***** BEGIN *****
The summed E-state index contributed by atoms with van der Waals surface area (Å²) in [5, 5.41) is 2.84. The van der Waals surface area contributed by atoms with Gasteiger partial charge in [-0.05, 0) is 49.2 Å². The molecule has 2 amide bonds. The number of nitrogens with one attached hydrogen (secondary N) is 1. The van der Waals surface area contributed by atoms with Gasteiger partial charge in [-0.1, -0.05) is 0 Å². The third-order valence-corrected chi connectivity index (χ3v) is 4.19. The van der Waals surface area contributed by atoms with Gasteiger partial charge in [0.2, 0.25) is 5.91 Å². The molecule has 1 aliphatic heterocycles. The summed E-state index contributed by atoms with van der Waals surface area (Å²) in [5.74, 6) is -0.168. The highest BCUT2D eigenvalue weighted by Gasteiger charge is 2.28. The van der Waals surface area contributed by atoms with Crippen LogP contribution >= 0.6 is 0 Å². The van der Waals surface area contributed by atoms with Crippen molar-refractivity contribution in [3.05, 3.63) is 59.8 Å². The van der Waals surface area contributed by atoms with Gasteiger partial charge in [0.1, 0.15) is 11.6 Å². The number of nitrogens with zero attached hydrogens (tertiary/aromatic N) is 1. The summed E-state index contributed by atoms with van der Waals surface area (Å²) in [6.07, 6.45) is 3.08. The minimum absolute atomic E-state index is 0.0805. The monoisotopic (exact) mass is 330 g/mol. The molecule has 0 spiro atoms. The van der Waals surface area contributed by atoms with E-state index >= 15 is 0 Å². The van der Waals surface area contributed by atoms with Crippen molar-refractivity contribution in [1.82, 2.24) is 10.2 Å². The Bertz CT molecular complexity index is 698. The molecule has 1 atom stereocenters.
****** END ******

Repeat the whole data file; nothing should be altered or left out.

The summed E-state index contributed by atoms with van der Waals surface area (Å²) in [5, 5.41) is 2.84. The van der Waals surface area contributed by atoms with Gasteiger partial charge in [-0.05, 0) is 49.2 Å². The molecule has 2 amide bonds. The number of nitrogens with one attached hydrogen (secondary N) is 1. The van der Waals surface area contributed by atoms with Gasteiger partial charge in [-0.1, -0.05) is 0 Å². The third-order valence-corrected chi connectivity index (χ3v) is 4.19. The van der Waals surface area contributed by atoms with Gasteiger partial charge in [0.2, 0.25) is 5.91 Å². The molecule has 1 aliphatic heterocycles. The summed E-state index contributed by atoms with van der Waals surface area (Å²) in [5.74, 6) is -0.168. The highest BCUT2D eigenvalue weighted by Gasteiger charge is 2.28. The van der Waals surface area contributed by atoms with Crippen LogP contribution >= 0.6 is 0 Å². The van der Waals surface area contributed by atoms with Crippen molar-refractivity contribution in [3.05, 3.63) is 59.8 Å². The van der Waals surface area contributed by atoms with Gasteiger partial charge in [0.1, 0.15) is 11.6 Å². The number of nitrogens with zero attached hydrogens (tertiary/aromatic N) is 1. The summed E-state index contributed by atoms with van der Waals surface area (Å²) in [6.07, 6.45) is 3.08. The minimum absolute atomic E-state index is 0.0805. The monoisotopic (exact) mass is 330 g/mol. The molecule has 0 spiro atoms. The van der Waals surface area contributed by atoms with E-state index >= 15 is 0 Å². The van der Waals surface area contributed by atoms with Crippen molar-refractivity contribution in [1.82, 2.24) is 10.2 Å². The Bertz CT molecular complexity index is 698. The molecule has 1 atom stereocenters.